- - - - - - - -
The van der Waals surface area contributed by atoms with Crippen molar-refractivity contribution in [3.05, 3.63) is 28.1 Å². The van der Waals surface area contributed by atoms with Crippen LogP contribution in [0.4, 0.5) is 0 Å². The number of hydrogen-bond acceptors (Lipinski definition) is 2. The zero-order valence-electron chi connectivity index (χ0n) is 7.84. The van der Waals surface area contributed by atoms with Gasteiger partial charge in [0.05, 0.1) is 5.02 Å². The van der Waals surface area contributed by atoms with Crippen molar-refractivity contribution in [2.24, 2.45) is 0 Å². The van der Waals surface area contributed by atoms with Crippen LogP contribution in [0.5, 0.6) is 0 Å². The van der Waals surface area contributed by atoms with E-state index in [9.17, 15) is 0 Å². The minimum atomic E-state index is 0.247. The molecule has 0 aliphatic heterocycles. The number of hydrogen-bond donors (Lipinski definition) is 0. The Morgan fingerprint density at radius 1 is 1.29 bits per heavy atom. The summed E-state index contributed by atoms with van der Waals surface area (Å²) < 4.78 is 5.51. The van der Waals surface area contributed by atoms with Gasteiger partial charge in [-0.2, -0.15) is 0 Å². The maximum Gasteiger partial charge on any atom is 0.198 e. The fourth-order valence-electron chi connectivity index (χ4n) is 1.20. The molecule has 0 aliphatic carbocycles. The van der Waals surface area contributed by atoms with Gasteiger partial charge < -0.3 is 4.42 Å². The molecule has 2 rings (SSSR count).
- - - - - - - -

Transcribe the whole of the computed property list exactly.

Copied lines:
The van der Waals surface area contributed by atoms with Crippen molar-refractivity contribution in [3.05, 3.63) is 28.1 Å². The van der Waals surface area contributed by atoms with Crippen LogP contribution in [0.4, 0.5) is 0 Å². The number of hydrogen-bond acceptors (Lipinski definition) is 2. The zero-order valence-electron chi connectivity index (χ0n) is 7.84. The van der Waals surface area contributed by atoms with Gasteiger partial charge in [0.05, 0.1) is 5.02 Å². The van der Waals surface area contributed by atoms with Crippen molar-refractivity contribution in [2.24, 2.45) is 0 Å². The van der Waals surface area contributed by atoms with Crippen LogP contribution in [0.5, 0.6) is 0 Å². The van der Waals surface area contributed by atoms with E-state index in [9.17, 15) is 0 Å². The minimum atomic E-state index is 0.247. The molecule has 0 aliphatic heterocycles. The number of hydrogen-bond donors (Lipinski definition) is 0. The Morgan fingerprint density at radius 1 is 1.29 bits per heavy atom. The summed E-state index contributed by atoms with van der Waals surface area (Å²) < 4.78 is 5.51. The van der Waals surface area contributed by atoms with Gasteiger partial charge in [-0.2, -0.15) is 0 Å². The maximum Gasteiger partial charge on any atom is 0.198 e. The fourth-order valence-electron chi connectivity index (χ4n) is 1.20. The molecule has 0 aliphatic carbocycles. The van der Waals surface area contributed by atoms with Gasteiger partial charge < -0.3 is 4.42 Å². The molecule has 2 rings (SSSR count).